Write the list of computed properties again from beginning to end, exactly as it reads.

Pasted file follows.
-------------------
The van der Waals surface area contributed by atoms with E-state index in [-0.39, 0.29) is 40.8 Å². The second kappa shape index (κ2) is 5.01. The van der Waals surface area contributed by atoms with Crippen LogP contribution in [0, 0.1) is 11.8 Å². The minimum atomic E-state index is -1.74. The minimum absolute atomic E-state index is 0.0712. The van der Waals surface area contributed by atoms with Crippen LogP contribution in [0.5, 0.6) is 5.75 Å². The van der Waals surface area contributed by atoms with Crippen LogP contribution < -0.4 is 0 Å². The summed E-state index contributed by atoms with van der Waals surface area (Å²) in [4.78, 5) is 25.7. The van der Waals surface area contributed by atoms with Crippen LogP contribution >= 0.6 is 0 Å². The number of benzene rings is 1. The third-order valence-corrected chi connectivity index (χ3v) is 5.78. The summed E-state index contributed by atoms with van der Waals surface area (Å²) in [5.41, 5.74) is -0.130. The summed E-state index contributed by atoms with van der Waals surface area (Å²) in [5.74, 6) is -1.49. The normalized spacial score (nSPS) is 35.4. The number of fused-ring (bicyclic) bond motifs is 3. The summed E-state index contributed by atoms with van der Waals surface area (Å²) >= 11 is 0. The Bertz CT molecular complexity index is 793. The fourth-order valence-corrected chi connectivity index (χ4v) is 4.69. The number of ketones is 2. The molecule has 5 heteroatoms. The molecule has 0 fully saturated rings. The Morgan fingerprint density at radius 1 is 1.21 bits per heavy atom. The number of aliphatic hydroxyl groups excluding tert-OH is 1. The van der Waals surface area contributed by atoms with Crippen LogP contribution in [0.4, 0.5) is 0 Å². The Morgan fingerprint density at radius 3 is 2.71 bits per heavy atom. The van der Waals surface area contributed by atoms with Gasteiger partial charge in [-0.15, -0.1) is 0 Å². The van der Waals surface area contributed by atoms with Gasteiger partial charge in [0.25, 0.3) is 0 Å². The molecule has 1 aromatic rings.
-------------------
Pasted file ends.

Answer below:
The van der Waals surface area contributed by atoms with E-state index in [-0.39, 0.29) is 40.8 Å². The second kappa shape index (κ2) is 5.01. The van der Waals surface area contributed by atoms with Crippen LogP contribution in [0, 0.1) is 11.8 Å². The minimum atomic E-state index is -1.74. The minimum absolute atomic E-state index is 0.0712. The van der Waals surface area contributed by atoms with Crippen LogP contribution in [0.5, 0.6) is 5.75 Å². The van der Waals surface area contributed by atoms with Crippen LogP contribution < -0.4 is 0 Å². The summed E-state index contributed by atoms with van der Waals surface area (Å²) in [4.78, 5) is 25.7. The van der Waals surface area contributed by atoms with Crippen LogP contribution >= 0.6 is 0 Å². The number of benzene rings is 1. The third-order valence-corrected chi connectivity index (χ3v) is 5.78. The summed E-state index contributed by atoms with van der Waals surface area (Å²) in [5.41, 5.74) is -0.130. The summed E-state index contributed by atoms with van der Waals surface area (Å²) in [5.74, 6) is -1.49. The normalized spacial score (nSPS) is 35.4. The number of fused-ring (bicyclic) bond motifs is 3. The summed E-state index contributed by atoms with van der Waals surface area (Å²) >= 11 is 0. The Bertz CT molecular complexity index is 793. The fourth-order valence-corrected chi connectivity index (χ4v) is 4.69. The number of ketones is 2. The molecule has 5 heteroatoms. The molecule has 0 fully saturated rings. The Morgan fingerprint density at radius 1 is 1.21 bits per heavy atom. The number of aliphatic hydroxyl groups excluding tert-OH is 1. The van der Waals surface area contributed by atoms with Crippen LogP contribution in [0.4, 0.5) is 0 Å². The Morgan fingerprint density at radius 3 is 2.71 bits per heavy atom. The van der Waals surface area contributed by atoms with Gasteiger partial charge in [-0.15, -0.1) is 0 Å². The van der Waals surface area contributed by atoms with Gasteiger partial charge in [0.25, 0.3) is 0 Å². The molecule has 1 aromatic rings.